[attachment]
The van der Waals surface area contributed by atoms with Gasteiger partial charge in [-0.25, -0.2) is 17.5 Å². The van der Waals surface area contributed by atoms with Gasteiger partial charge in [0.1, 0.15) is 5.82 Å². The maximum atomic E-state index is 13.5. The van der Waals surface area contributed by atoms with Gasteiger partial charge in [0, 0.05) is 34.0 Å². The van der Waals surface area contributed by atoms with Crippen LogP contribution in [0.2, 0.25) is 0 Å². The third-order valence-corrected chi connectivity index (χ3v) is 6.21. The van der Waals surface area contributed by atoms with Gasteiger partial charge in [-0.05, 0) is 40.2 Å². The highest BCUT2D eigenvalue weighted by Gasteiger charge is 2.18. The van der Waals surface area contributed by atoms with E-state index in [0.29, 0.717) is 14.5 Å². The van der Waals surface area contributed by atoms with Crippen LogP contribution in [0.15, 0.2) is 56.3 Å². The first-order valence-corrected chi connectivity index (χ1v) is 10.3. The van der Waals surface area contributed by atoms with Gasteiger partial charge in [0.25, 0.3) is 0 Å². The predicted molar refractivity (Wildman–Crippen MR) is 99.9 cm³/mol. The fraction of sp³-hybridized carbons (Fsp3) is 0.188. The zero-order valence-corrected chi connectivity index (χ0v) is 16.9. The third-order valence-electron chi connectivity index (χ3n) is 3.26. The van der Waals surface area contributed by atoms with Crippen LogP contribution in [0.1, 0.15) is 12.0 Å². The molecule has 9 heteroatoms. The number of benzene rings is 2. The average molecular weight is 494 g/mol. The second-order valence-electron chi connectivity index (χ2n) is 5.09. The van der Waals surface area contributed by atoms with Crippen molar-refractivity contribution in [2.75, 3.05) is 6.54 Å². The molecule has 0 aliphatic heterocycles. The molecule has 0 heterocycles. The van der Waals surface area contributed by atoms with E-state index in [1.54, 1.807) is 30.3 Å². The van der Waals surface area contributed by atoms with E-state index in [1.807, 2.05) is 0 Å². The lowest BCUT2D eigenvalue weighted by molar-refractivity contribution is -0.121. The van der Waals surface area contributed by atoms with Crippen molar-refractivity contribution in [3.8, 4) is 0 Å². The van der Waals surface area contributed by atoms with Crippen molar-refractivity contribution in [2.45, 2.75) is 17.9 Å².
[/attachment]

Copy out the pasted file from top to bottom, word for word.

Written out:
The van der Waals surface area contributed by atoms with Gasteiger partial charge in [-0.25, -0.2) is 17.5 Å². The van der Waals surface area contributed by atoms with Gasteiger partial charge in [0.1, 0.15) is 5.82 Å². The maximum atomic E-state index is 13.5. The van der Waals surface area contributed by atoms with Gasteiger partial charge in [0, 0.05) is 34.0 Å². The van der Waals surface area contributed by atoms with Crippen LogP contribution in [0.2, 0.25) is 0 Å². The third-order valence-corrected chi connectivity index (χ3v) is 6.21. The van der Waals surface area contributed by atoms with Gasteiger partial charge in [-0.05, 0) is 40.2 Å². The highest BCUT2D eigenvalue weighted by Gasteiger charge is 2.18. The van der Waals surface area contributed by atoms with E-state index in [0.29, 0.717) is 14.5 Å². The van der Waals surface area contributed by atoms with Crippen LogP contribution in [0.15, 0.2) is 56.3 Å². The first-order valence-corrected chi connectivity index (χ1v) is 10.3. The van der Waals surface area contributed by atoms with Gasteiger partial charge in [0.25, 0.3) is 0 Å². The predicted molar refractivity (Wildman–Crippen MR) is 99.9 cm³/mol. The fraction of sp³-hybridized carbons (Fsp3) is 0.188. The zero-order valence-corrected chi connectivity index (χ0v) is 16.9. The third-order valence-electron chi connectivity index (χ3n) is 3.26. The van der Waals surface area contributed by atoms with Crippen LogP contribution in [0.1, 0.15) is 12.0 Å². The molecule has 9 heteroatoms. The number of benzene rings is 2. The average molecular weight is 494 g/mol. The second-order valence-electron chi connectivity index (χ2n) is 5.09. The van der Waals surface area contributed by atoms with Crippen molar-refractivity contribution in [2.75, 3.05) is 6.54 Å². The molecule has 0 aliphatic heterocycles. The molecule has 0 heterocycles. The van der Waals surface area contributed by atoms with E-state index in [1.54, 1.807) is 30.3 Å². The van der Waals surface area contributed by atoms with E-state index in [1.807, 2.05) is 0 Å². The lowest BCUT2D eigenvalue weighted by molar-refractivity contribution is -0.121. The van der Waals surface area contributed by atoms with Crippen molar-refractivity contribution in [3.8, 4) is 0 Å². The van der Waals surface area contributed by atoms with Crippen molar-refractivity contribution in [2.45, 2.75) is 17.9 Å².